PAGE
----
If we’re getting a grant, we have to follow the process. And every process is different to get that grant. So sometimes… I mean, we heard on a project the other day that the utility company couldn’t get us electricity for a minimum of eight months. So you have to get in line. But you have to have it. So these things don’t work unless there’s electricity.
David Sickels: What do you do if you determine that a specific property does not have the electricity requirements that they’re going to need to run one of these stations?
David Aaronson: We’ve run into that. And quite frankly, they just don’t have much of a chance. You have to go to the city or the utility company, and see if they will provide additional electrical capacity. And that could be very costly.
I’ll give you two examples. We were in Austin, Texas. And the city said we had a property that had no room for any charging stations. And the utility company said it would take $70,000 and six months minimum to get it there. We were in Connecticut. They bury their utility lines, so it would cost a couple hundred thousand.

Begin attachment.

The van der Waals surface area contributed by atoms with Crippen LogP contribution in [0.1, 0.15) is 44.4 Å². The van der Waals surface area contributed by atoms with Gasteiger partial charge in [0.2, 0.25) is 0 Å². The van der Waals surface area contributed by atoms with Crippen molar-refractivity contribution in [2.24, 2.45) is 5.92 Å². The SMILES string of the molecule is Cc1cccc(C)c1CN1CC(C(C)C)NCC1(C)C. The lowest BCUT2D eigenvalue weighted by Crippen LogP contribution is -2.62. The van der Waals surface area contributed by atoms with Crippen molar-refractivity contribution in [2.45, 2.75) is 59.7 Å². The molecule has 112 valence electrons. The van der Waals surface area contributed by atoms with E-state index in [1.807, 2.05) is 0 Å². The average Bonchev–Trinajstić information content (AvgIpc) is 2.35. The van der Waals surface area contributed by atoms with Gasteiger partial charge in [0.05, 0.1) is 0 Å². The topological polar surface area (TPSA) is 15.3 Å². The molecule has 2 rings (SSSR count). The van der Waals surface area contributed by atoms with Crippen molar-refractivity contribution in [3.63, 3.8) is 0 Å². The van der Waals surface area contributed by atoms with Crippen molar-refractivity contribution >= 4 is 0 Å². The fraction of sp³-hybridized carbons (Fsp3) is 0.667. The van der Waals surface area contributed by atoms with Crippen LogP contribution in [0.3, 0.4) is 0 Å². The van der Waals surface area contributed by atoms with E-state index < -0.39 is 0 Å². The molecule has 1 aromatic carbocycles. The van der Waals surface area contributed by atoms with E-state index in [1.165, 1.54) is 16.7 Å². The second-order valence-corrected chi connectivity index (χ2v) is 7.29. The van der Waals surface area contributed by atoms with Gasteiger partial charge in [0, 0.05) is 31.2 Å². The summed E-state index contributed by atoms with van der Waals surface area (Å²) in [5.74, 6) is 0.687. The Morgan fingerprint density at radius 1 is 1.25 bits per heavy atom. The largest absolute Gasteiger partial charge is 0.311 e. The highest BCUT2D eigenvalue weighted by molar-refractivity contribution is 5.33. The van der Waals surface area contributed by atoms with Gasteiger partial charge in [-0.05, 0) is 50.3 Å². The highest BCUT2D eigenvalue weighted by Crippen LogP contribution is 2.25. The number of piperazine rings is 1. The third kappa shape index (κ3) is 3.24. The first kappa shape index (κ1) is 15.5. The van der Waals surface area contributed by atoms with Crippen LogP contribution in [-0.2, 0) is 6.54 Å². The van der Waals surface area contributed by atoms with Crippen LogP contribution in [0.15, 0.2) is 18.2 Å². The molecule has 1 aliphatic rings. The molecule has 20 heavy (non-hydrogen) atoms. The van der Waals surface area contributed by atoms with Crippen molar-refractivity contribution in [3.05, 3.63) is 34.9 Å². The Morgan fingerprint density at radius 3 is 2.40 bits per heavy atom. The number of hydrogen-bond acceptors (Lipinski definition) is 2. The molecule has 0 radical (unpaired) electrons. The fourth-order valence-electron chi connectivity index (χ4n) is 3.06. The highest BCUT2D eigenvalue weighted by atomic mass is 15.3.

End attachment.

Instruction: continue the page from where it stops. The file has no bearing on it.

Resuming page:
This is information that we think apartment owners need to know before they buy a property. So we’ve started a division that does these due diligence reports. If you’re buying a property today, you need to understand what that property’s electrical infrastructure is, and what its capabilities are. And you also need to know what the utility company’s position is in providing additional capacity. And so that’s what these reports do.
David Sickels: Can that be a long process to be speaking with the utility companies, and speaking with the city? Are we talking years here?
David Aaronson: No, everyone’s different. The hard thing is to get them to answer the phone, Austin had a freeze last week, so their utility company is fixing services. You can’t get them to answer the phone. But that’s just an extreme example. It just depends on the utility company, to be really honest with you. Everyone is different.
David Sickels: And that’s a good point. When you’re working with so many of these different companies, each company is different. Each utility company is different. Each has a unique scenario.
David Aaronson: Each property is different. And so that’s what we aim to do. For these large owners of portfolios, of multifamily properties, our aim is to bring all that into our house and let us deal with it. These companies aren’t set up to do that. And so it seems like a perfect outsourcing opportunity for these companies to have a company like ours that understands the EV charging business and the real estate industry. Take it from beginning to implementation to maintaining and managing.
David Sickels: I’ve heard from a lot of different people that if you’re not working with a partner who is familiar with the process, it could be a real pain to track down the right people you need to be talking with, and just keep the ball moving.